Saturday, November 24, Carnegie Community Centre hosted the first community consultation session for an exciting collaborative project being developed by Vancouver artist Henry Tsang. 360º Video Interpretive Walking Tour of 1907 Riots examines the 1907 riots through Vancouver’s Chinatown and Japantown neighbourhoods, the context behind them, and their impact. These consultation sessions are a great opportunity to engage the community in this important piece of history and involve them in the planning process itself.
In the history books, the 1907 Vancouver riots rarely get a mention. Initially a parade and rally organized by the Asiatic Exclusion League, the thousands of participants soon became an angry mob, wreaking havoc for three days in Chinatown and Japantown before the police managed to restore normalcy to the streets. Yet the xenophobia behind the riots marched onwards and upwards, encouraged rather than hampered by politicians and the press. From the Chinese Immigration Act of 1923 to Japanese-Canadian internment during World War II, these major historical events and the discrimination in which they were founded are still informing the present and future of these neighbourhoods.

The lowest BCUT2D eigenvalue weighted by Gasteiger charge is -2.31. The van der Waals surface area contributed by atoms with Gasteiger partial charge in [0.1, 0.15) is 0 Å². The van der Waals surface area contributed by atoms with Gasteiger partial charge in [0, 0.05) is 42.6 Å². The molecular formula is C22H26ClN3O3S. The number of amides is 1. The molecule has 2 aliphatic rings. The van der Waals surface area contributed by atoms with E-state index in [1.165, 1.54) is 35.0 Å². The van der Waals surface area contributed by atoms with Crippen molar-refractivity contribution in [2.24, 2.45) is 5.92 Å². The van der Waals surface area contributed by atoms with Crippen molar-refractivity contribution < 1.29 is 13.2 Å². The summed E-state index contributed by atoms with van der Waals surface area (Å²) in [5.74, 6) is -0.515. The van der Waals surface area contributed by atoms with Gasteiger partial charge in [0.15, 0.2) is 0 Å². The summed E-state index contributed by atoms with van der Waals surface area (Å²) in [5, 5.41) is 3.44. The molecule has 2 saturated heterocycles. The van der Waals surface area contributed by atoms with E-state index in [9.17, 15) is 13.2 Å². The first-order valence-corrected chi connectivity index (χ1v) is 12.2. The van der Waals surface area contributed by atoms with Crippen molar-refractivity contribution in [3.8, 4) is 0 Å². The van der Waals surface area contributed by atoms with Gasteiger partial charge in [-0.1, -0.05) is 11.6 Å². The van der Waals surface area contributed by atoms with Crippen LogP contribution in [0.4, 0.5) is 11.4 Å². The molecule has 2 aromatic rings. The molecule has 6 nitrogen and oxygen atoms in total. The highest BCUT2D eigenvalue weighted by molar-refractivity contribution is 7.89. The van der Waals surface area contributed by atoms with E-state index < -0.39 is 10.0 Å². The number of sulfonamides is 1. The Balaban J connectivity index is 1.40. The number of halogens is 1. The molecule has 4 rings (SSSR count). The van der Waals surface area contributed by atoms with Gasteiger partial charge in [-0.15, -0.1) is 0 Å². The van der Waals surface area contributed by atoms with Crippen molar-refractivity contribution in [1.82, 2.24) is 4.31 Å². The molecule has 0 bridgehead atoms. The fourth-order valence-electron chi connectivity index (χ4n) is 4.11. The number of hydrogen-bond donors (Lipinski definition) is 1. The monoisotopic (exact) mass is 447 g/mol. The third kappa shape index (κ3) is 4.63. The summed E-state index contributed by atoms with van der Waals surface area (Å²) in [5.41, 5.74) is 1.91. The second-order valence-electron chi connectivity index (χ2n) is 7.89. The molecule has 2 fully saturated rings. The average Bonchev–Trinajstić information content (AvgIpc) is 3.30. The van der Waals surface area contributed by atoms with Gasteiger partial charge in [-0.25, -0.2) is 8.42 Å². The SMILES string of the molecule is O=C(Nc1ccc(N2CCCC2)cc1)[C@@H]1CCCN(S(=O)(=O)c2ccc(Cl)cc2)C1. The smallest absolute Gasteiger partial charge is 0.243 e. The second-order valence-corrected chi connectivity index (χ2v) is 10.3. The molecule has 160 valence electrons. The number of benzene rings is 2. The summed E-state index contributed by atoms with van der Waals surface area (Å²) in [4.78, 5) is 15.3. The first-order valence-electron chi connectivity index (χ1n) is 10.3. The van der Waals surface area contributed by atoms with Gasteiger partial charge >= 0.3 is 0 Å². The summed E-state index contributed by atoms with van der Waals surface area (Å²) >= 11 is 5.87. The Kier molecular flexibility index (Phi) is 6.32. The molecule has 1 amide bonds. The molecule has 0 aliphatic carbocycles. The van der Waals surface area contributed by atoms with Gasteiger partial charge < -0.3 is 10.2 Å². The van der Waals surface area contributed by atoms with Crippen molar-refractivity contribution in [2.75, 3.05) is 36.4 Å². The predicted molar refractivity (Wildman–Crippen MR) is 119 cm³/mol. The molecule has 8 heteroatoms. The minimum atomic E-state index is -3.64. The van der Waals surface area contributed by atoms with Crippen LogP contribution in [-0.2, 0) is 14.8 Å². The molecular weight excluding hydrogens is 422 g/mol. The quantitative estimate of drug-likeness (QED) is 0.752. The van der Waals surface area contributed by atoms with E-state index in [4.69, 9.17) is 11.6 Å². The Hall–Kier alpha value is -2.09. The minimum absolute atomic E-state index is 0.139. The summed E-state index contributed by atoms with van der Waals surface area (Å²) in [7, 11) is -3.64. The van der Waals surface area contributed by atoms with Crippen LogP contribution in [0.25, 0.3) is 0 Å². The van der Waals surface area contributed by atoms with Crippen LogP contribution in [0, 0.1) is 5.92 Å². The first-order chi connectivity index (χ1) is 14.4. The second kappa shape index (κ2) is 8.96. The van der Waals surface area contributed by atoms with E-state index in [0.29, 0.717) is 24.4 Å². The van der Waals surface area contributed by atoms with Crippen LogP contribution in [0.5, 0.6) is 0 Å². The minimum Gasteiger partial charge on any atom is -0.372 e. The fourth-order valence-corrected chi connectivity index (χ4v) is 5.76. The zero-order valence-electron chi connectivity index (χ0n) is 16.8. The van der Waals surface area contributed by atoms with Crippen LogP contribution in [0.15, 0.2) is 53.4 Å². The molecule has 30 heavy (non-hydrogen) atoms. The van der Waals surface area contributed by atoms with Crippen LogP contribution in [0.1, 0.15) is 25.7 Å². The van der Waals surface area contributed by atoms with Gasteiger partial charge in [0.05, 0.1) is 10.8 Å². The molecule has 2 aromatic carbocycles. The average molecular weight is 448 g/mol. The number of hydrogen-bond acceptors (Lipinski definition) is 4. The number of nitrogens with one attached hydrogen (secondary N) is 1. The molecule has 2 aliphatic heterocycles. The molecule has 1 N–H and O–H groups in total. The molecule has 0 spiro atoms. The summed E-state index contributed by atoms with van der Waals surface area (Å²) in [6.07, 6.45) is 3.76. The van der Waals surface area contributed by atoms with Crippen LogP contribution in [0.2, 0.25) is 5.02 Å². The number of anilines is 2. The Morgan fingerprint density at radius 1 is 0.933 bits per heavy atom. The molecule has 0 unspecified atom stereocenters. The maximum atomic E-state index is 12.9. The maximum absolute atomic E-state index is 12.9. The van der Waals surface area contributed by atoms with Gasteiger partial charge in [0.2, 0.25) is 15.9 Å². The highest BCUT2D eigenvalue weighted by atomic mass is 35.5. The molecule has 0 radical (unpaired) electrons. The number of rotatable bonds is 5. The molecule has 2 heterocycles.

Using the riots as a lens through which to view the neighbourhood and the anti-Asian sentiment at the time, the 360º Video Interpretive Walking Tour of 1907 Riots is just as much a cultural engagement piece as a historical document. As public preferences shift towards more immersive and authentic experiences, cultural tours are becoming an increasingly prevalent way for locals and visitors alike to gain insight into a city’s history and character. The 1907 riots are an ugly, but integral part of Vancouver’s heritage, and one that we should not be allowed to forget. Bringing images and accounts from this period into the present through 360º video technology, the tour introduces a new way to experience and engage with the neighbourhood and its story.
We would like to thank everyone who came out to our community consultation sessions on November 24 & December 8 to share their input with us. If you were unable to attend, and are interested in learning more about the project or sharing personal family stories, please email [email protected].